In a converted livery stable in Intervale, N.H. Peter Limmer & Sons, Inc. makes prized hiking boots. Fifteen hundred customers are waiting, some for as long as two winters, for the custom-made boots ($65 and up) laboriously crafted by this Bavarian family. The Limmers wrestle six days a week with the monster backlog, but family pride demands corners be carefully rounded—not cut—and no hired hand be laid on a Limmer boot.
The factory is rudimentary—one large room with a few stitching machines and a long cobbler's bench where the soles of the boots are glued and leveled. Windows are everywhere, a panorama of budding trees and gentle slopes forming a backdrop for the "assembly line."
Most customers travel to Intervale to place their orders and their feet on Francis Limmer's yellow-lined pad. Limmer outlines the larger foot (few people have a perfectly matched pair), measuring it centimeter by centimeter in five crucial places from the ankle to the toe. Customers who cannot order in person are mailed precise measuring instructions.
"We attract a lot of people who cannot walk into a store and buy ready-made hiking boots," Francis Limmer says. Last year a medical student was fitted for size 18 boots, the longest ever made by Limmer.
The six Limmers (brothers, wives and children) produce 750-800 pairs of boots a year. Actual working time on a pair averages 10 to 12 hours, excluding time required for the cement to dry. Production during the summer drops to 10 pairs a week because the humidity slows the gluing process and there is increased business in the family's camping equipment shop. But the boots remain the firm's prime concern, as has been the case for almost 50 years. In 1925 Peter Limmer Sr., who held a Meisterbrief (master's degree) in cobbling in his homeland, arrived in Massachusetts and after a spell setting bowling pins and painting houses opened a shoe shop in Jamaica Plain. The business moved north in 1950.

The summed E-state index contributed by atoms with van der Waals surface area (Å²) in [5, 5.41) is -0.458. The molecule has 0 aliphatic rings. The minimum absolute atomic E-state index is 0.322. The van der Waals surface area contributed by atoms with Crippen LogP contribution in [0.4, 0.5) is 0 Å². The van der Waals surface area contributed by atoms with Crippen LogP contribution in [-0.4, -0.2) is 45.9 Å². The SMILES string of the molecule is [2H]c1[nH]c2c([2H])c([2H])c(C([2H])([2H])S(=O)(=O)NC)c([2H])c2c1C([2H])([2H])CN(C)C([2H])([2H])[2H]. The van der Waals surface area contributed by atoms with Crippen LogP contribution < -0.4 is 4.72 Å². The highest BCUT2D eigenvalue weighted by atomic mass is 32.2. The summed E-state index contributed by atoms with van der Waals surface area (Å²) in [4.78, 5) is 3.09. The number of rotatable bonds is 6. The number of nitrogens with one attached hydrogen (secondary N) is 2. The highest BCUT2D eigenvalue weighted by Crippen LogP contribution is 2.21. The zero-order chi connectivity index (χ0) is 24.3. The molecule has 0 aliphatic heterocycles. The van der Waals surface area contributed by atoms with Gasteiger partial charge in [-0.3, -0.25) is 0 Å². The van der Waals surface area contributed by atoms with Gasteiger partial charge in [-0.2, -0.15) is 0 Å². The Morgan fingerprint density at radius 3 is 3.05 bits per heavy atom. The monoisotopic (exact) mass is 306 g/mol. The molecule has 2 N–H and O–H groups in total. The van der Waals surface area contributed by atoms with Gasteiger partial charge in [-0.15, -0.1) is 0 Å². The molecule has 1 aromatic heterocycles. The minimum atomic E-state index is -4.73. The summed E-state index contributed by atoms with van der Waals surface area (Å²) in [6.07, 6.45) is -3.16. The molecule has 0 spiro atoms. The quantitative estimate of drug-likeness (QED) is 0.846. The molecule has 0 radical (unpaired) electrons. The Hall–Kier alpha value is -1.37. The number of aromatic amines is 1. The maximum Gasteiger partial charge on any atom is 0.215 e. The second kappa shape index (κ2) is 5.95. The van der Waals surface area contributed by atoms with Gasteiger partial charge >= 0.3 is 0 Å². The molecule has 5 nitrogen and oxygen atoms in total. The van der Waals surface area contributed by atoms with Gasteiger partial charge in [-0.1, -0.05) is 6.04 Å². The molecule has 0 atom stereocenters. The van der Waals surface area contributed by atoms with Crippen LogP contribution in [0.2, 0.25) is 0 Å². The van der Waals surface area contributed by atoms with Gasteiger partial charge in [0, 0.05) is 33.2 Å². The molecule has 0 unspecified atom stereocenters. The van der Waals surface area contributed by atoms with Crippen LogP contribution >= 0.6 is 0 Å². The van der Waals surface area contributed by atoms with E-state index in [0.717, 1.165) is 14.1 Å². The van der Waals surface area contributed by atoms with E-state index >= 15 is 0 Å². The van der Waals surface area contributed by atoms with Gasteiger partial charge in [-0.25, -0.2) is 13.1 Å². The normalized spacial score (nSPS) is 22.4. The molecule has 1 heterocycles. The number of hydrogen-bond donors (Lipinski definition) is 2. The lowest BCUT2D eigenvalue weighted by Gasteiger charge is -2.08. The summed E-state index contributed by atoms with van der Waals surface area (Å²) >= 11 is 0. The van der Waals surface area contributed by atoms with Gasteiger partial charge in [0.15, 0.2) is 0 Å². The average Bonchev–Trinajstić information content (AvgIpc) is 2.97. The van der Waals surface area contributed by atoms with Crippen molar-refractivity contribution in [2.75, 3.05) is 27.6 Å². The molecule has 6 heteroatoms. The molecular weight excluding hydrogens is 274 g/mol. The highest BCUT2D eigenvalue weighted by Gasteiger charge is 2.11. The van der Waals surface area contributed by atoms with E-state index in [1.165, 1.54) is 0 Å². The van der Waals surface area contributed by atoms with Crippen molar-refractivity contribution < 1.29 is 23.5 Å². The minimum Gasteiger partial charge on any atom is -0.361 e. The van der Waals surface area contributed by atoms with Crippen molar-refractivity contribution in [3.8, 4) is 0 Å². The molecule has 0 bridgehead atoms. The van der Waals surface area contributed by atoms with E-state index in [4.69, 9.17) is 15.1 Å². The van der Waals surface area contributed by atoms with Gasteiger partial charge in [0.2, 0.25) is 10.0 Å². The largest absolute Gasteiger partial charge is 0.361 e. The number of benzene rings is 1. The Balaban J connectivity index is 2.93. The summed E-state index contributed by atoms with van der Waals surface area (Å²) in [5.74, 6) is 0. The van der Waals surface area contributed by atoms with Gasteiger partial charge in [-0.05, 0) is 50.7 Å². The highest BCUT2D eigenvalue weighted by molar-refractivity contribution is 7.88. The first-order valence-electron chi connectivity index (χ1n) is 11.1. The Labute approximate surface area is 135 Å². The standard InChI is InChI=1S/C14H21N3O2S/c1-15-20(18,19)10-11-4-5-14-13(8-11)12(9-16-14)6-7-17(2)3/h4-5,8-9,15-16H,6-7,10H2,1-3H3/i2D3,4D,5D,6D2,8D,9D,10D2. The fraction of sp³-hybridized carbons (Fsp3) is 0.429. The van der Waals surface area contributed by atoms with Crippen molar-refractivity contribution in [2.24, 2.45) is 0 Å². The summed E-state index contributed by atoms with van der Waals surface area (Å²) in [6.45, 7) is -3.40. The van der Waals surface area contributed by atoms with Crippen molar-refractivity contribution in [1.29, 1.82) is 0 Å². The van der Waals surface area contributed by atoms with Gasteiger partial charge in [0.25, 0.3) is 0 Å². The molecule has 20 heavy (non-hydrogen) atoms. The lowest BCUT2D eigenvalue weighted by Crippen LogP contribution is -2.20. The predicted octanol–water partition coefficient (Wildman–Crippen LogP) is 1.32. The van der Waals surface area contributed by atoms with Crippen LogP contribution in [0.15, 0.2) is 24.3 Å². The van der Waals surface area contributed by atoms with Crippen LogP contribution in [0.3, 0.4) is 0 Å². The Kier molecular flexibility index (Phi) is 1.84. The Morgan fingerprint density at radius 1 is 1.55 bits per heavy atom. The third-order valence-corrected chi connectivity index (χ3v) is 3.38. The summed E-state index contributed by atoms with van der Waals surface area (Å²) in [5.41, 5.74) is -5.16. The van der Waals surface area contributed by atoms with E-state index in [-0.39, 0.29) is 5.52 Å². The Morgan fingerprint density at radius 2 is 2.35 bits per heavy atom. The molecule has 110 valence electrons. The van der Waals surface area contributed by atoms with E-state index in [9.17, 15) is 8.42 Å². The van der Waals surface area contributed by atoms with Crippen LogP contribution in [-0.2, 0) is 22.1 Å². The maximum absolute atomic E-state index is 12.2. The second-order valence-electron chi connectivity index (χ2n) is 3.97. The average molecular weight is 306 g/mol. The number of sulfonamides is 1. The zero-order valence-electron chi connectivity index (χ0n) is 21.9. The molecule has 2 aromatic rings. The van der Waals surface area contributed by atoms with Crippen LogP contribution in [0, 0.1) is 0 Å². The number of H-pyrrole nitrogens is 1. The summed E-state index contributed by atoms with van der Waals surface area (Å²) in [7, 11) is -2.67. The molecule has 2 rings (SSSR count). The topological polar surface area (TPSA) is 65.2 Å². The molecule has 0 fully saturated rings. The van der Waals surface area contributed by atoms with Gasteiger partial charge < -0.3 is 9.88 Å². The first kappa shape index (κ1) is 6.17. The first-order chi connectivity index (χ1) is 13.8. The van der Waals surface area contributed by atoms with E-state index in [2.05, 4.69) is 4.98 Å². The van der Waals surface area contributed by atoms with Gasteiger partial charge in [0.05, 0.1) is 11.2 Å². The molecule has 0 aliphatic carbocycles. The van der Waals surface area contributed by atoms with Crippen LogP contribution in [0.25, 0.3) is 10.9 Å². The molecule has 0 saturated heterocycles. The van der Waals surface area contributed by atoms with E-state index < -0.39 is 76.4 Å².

The Limmers abhor publicity, knowing it will only swell the already burdensome number of orders, so no sign stands on Route 16-302 in tiny Intervale indicating the company's presence. But look east from the highway behind a stand of birch, and there you will see a lime-green and maroon barn. That is the factory. Just don't tell Francis Limmer we sent you.